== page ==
THE high state of efficiency which the the fire department of Somerville has reached is in keeping with its materiel. Of course the department could utilize more than it has; but what it has is good and is made the most of. The headquarters building is a model of convenience. Its internal arrangements, sa far as they concern the chief’s apartments, the fire alarm room, and the battery room have been already described and fitly illustrated. In this number are presented views of the housed apparatus and the exterior of the building; which, as will be seen, combines the useful as well as the ornamental—the latter feature being more conspicuous in the hose house No. 5 (of which Irving C. Jackson is captain) illustrated in the last FIRE ANIJ ATER.

CAPTAIN IRVING C. JACKSON, Hose 5, Somerville, Mass., Fire Department;

The new apparatus house which is being built lor the use of the department occupies the site of the old convent of I’rsttline nuns which was despoiled and burned by a mob on Mondayevening August n, 1834, before the city was separated from Charlestown. It was tlte first large fire of which there is any record.

The buildings destroyed were built of brick; the main building, erected in 1820, was So feet long, four stories high, with cupola, and two large wings, two stories high, erected in 1829, aiso a farm house, and bishop’s cottage, and other buildings. They were all splendidly furnished and perfectly appointed throughout The grounds were beautifully laid out and the location magnificent. The buildings were erected for tlte education of girls and occupied in 1827 by the Order of St. Ursula, organized in 1536, to administer relief to the sick and afflicted and to educate the young. The teachers were nuns educated in French convents, the pupils, daughters of wealthy Protestants from all sections of the country, mostly of the best Massachusetts families. At the time of the fire there were fifty-seven pupils, most of them very young, twelve nuns, and three attendants, all under the direct charge of a lady superior. Of these nuns many false statements were put into circulation, which inflamed the ignorant and bigoted portion of the community. The official statement of the selectmen was in the printer’s hands and was to be made public on the next day. The mob, however, would not wait and by 8 o’clock on the Monday evening the rioters began their work by throwing stones and other missiles at the windows of the building. A large bonfire was made of tar barrels, which they brought with them, evidently to warn those in league with the conspirators to assemble. The bonfire also attracted many to the spot who had no hand in it whatever. A party of fifty or more persons disguised in fantastic dresses and with painted faces, after warning the inmates who had retired for the night to make their escape, proceeded to assault the house. The ladies of the institution, with the children, retired from the rear of the building into the garden and thence to a neighbor’s farm house. The mob then sacked the building, destroyed much property, including many musical instruments, and confiscated all the money, of which there was a considerable amount, and other valuables which they could conveniently carry away with them. They heaped all c imbustible materials in the centre of the floors and applied the torch in many of the rooms, so that the building was very quickly wholly enveloped in flames. The fire was started at 12.30 o’clock, and was seen for many miles distant, l ire companies in large numbers came from all the surrounding towns, but were prevented from working by the mob, although they would have been unable to save the building,owing to the scarcity of water. The fire companies were not in league with the secret conspiracy which did the work, neither did they know the fire was to occur, except from general rumor. The investigation after the lire proved this without a doubt. Theie were several buildings in all burned, with a total loss of about $60,000. The mayor of Boston called a public meeting in Kaneuil Hall the next day, at which resolutions condemnatory of the outrage were drawn up and published. The new station will be an ornament to the neighborhood.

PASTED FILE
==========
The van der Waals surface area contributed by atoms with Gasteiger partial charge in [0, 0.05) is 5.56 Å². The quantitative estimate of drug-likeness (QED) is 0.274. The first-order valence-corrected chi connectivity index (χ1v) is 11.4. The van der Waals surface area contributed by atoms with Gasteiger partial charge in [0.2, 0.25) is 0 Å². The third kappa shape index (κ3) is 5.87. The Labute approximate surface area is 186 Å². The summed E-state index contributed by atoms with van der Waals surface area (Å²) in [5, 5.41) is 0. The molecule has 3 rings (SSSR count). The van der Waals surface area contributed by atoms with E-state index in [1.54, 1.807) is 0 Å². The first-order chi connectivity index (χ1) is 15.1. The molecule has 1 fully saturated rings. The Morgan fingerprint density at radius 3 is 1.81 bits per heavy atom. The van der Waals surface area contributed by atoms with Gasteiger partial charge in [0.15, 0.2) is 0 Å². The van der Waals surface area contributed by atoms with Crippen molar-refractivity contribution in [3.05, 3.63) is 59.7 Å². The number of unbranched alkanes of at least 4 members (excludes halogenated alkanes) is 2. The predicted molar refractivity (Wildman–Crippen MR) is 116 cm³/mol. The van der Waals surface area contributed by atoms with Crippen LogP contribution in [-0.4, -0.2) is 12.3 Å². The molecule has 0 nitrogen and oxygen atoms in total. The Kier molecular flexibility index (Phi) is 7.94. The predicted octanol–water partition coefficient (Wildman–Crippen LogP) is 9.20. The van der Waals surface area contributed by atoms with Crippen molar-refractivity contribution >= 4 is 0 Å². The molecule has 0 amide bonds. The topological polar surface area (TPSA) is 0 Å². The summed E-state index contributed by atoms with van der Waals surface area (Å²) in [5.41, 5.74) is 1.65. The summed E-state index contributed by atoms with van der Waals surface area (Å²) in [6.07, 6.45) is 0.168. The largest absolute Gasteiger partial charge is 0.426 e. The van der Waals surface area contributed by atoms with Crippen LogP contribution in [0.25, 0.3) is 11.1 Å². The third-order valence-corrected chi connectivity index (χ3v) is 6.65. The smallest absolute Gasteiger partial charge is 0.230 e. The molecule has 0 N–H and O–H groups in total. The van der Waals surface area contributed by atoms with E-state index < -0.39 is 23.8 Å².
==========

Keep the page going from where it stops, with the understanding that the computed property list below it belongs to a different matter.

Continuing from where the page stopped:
SOMERVILLE FIREMEN’S RELIEF ASSOCIATION organized on May 9, 1870, with Chief D. A. Sanborn as president, T. D. Dennett, as vice-president, Robert A. Vina! as secretary and treasurer; the trustees being Chief Sanborn, Robert A. Yinal, S. H. Stevens, of hose J, Joseph II. Hollis, of hose 2, and Melvin B. Ricker, of engine 1. The association was incorporated by a special act of the State legislature on March 19, 1890. In 1863 Chief James R. Hopkins became president and has combined in office ever since.

JOHN E. HILL, Secretary, Relief Association, Somerville, Mass.

The present officers are: President, James K Hopkins; vice-president, Bernard Y. Lawrence; treasurer, David A. Sanborn; clerk, John F. Hill. Directors, the above named, with Assistant Engineer Nathaniel C. Barker.Sewell M. Rich, of steamer No. 1, Samuel 11. Stevens, of engine No. .4, Benjamin W. Daley,of chemical A.Thomas H. Daley,of hose No. 1, Frank W. Ring, of hose No. 2, Alfred R. Higgins, of hose No. 3, Edward E. Trefren, of hose No. 5, James M. Could, of ladder company No. r, and Harry Elwell, of ladder company No. 2.

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